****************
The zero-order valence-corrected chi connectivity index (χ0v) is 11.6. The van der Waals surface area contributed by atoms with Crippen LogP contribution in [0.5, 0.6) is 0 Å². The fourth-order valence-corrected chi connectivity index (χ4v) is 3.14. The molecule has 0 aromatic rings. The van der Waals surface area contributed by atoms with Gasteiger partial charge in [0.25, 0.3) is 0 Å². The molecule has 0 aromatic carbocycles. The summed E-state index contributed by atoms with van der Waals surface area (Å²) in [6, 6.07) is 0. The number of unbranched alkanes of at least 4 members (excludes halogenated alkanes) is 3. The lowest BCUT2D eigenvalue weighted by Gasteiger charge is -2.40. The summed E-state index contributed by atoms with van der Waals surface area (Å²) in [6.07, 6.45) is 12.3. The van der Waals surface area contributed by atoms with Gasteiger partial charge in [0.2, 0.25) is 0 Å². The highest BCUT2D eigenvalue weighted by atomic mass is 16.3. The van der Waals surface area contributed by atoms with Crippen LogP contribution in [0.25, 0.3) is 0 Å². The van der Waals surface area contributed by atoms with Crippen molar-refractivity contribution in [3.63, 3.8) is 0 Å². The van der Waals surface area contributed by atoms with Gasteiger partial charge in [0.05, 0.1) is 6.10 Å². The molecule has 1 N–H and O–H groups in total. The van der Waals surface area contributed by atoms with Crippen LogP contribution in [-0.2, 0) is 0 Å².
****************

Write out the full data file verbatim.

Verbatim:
The zero-order valence-corrected chi connectivity index (χ0v) is 11.6. The van der Waals surface area contributed by atoms with Crippen LogP contribution in [0.5, 0.6) is 0 Å². The fourth-order valence-corrected chi connectivity index (χ4v) is 3.14. The molecule has 0 aromatic rings. The van der Waals surface area contributed by atoms with Gasteiger partial charge in [0.25, 0.3) is 0 Å². The molecule has 0 aromatic carbocycles. The summed E-state index contributed by atoms with van der Waals surface area (Å²) in [6, 6.07) is 0. The number of unbranched alkanes of at least 4 members (excludes halogenated alkanes) is 3. The lowest BCUT2D eigenvalue weighted by Gasteiger charge is -2.40. The summed E-state index contributed by atoms with van der Waals surface area (Å²) in [6.07, 6.45) is 12.3. The van der Waals surface area contributed by atoms with Gasteiger partial charge in [0.2, 0.25) is 0 Å². The highest BCUT2D eigenvalue weighted by atomic mass is 16.3. The van der Waals surface area contributed by atoms with Crippen LogP contribution in [0.25, 0.3) is 0 Å². The van der Waals surface area contributed by atoms with Crippen molar-refractivity contribution in [3.63, 3.8) is 0 Å². The van der Waals surface area contributed by atoms with Gasteiger partial charge in [0.05, 0.1) is 6.10 Å². The molecule has 1 N–H and O–H groups in total. The van der Waals surface area contributed by atoms with Crippen LogP contribution in [-0.2, 0) is 0 Å².